14-3 Measuring Pressure Figure 14-5 shows mercury barometers The height difference between the air-mercury interface and the mercury level is h: Eq. (14-9) Figure 14-5 © 2014 John Wiley & Sons, Inc. All rights reserved.
14-3 Measuring Pressure Only the height matters, not the cross-sectional area Height of mercury column is numerically equal to torr pressure only if: o Barometer is at a place where g has its standard value Temperature of mercury is 0°C © 2014 John Wiley & Sons, Inc. All rights reserved.
14-3 Measuring Pressure The height difference between the two interfaces, h, is related to the gauge pressure: The gauge pressure can be positive or negative, depending on whether the pressure being measured is greater or less than atmospheric pressure Eq. (14-10) Figure 14-6 shows an open-tube manometer Fig © 2014 John Wiley & Sons, Inc. All rights reserved.
11-4 Pascal's Principle 14.08 Identify Pascal's principle. 14.09 For a hydraulic lift, apply the relationship between the input area and displacement and the output area and displacement. Learning Objectives © 2014 John Wiley & Sons, Inc. All rights reserved.
14-4 Pascal's Principle Eq. (14-12) Figure 14-7 Pascal's principle governs the transmission of pressure through an incompressible fluid: Consider a cylinder of fluid (Figure 14-7) Increase p ext, and p at any point must change Independent of h © 2014 John Wiley & Sons, Inc. All rights reserved.
14-4 Pascal's Principle Describes the basis for a hydraulic lever Input and output forces related by: The distances of movement are related by: Figure 14-8 Eq. (14-13) Eq. (14-14) © 2014 John Wiley & Sons, Inc. All rights reserved.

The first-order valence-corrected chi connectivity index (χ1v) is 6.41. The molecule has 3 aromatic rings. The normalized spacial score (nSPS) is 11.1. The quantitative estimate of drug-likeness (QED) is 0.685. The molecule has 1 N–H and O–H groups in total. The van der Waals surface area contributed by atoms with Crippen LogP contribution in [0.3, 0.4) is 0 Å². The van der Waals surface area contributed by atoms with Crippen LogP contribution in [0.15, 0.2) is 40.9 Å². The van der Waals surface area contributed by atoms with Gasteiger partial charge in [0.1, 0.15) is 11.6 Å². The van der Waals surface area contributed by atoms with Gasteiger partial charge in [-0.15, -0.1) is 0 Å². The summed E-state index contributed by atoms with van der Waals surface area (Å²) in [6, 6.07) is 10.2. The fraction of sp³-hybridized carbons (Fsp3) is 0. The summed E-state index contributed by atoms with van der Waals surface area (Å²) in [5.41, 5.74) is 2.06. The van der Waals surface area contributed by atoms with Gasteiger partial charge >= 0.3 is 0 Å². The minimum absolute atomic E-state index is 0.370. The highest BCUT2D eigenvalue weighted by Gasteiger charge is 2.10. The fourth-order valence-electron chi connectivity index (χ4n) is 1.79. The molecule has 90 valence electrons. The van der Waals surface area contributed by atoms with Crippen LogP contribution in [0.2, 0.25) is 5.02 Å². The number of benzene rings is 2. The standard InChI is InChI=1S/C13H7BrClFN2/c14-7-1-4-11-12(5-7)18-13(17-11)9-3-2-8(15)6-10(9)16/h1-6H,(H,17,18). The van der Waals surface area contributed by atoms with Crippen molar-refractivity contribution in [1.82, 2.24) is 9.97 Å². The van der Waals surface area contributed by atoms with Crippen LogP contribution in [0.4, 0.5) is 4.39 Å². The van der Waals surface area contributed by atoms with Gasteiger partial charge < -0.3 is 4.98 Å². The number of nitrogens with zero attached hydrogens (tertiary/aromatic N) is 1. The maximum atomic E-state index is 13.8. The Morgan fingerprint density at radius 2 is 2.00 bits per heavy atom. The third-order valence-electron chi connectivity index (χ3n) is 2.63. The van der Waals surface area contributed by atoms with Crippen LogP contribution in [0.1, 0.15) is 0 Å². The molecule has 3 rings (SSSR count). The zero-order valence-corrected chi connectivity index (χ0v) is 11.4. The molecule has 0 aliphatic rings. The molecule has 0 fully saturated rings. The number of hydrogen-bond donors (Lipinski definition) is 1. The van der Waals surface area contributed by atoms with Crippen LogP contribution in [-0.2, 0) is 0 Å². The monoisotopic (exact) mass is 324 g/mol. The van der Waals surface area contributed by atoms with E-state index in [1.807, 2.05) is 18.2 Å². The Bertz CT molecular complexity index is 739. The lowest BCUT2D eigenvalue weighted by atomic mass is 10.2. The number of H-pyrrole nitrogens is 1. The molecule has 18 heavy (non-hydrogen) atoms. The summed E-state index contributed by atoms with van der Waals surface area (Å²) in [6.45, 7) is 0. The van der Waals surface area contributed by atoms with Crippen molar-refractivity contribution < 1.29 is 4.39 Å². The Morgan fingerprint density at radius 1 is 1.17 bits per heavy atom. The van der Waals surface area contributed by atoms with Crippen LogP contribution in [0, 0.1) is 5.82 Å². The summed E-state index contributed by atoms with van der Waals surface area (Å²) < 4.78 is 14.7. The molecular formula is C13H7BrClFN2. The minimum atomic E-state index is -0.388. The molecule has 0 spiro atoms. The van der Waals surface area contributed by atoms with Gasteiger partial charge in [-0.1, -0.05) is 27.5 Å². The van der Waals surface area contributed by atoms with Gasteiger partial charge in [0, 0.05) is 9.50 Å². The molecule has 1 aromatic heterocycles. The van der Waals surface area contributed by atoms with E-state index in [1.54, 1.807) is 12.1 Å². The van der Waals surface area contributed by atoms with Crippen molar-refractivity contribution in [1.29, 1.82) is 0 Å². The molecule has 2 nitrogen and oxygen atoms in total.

14-4 Pascal's Principle So the work done on the input piston equals the work output The advantage of the hydraulic lever is that: Eq. (14-15) © 2014 John Wiley & Sons, Inc. All rights reserved.
14-5 Archimedes' Principle 14.10 Describe Archimedes' principle. 14.11 Apply the relationship between the buoyant force on a body and the mass of the fluid displaced by the body. 14.12 For a floating body, relate the buoyant force to the gravitational force. 14.13 For a floating body, relate the gravitational force to the mass of the fluid displaced by the body. 14.14 Distinguish between apparent weight and actual weight. 14.15 Calculate the apparent weight of a body that is fully or partially submerged. Learning Objectives © 2014 John Wiley & Sons, Inc. All rights reserved.
14-5 Archimedes' Principle The buoyant force is the net upward force on a submerged object by the fluid in which it is submerged This force opposes the weight of the object It comes from the increase in pressure with depth Figure 14-10 © 2014 John Wiley & Sons, Inc. All rights reserved.
14-5 Archimedes' Principle The stone and piece of wood displace the water that would otherwise occupy that space Archimedes' Principle states that: The buoyant force has magnitude Where m f is the mass of displaced fluid Eq. (14-16) © 2014 John Wiley & Sons, Inc. All rights reserved.
14-5 Archimedes' Principle A block of wood in static equilibrium is floating: This is expressed: Because of Eq. 14-16 we know: Which means: Eq. (14-18) Eq. (14-17) © 2014 John Wiley & Sons, Inc. All rights reserved.
14-5 Archimedes' Principle The apparent weight of a body in a fluid is related to the actual weight of the body by: (apparent weight) = (actual weight) – (buoyant force) We write this as: Eq. (14-19) Answer: (a) all the same (b) 0.95ρ 0, 1ρ 0, 1.1ρ 0 © 2014 John Wiley & Sons, Inc. All rights reserved.
14-6 The Equation of Continuity 14.16 Describe steady flow, incompressible flow, nonviscous flow, and irrotational flow. 14.17 Explain the term streamline. 14.18 Apply the equation of continuity to relate the cross- sectional area and flow speed at one point in a tube to those quantities at a different point. 14.19 Identify and calculate volume flow rate. 14.20 Identify and calculate mass flow rate. Learning Objectives © 2014 John Wiley & Sons, Inc. All rights reserved.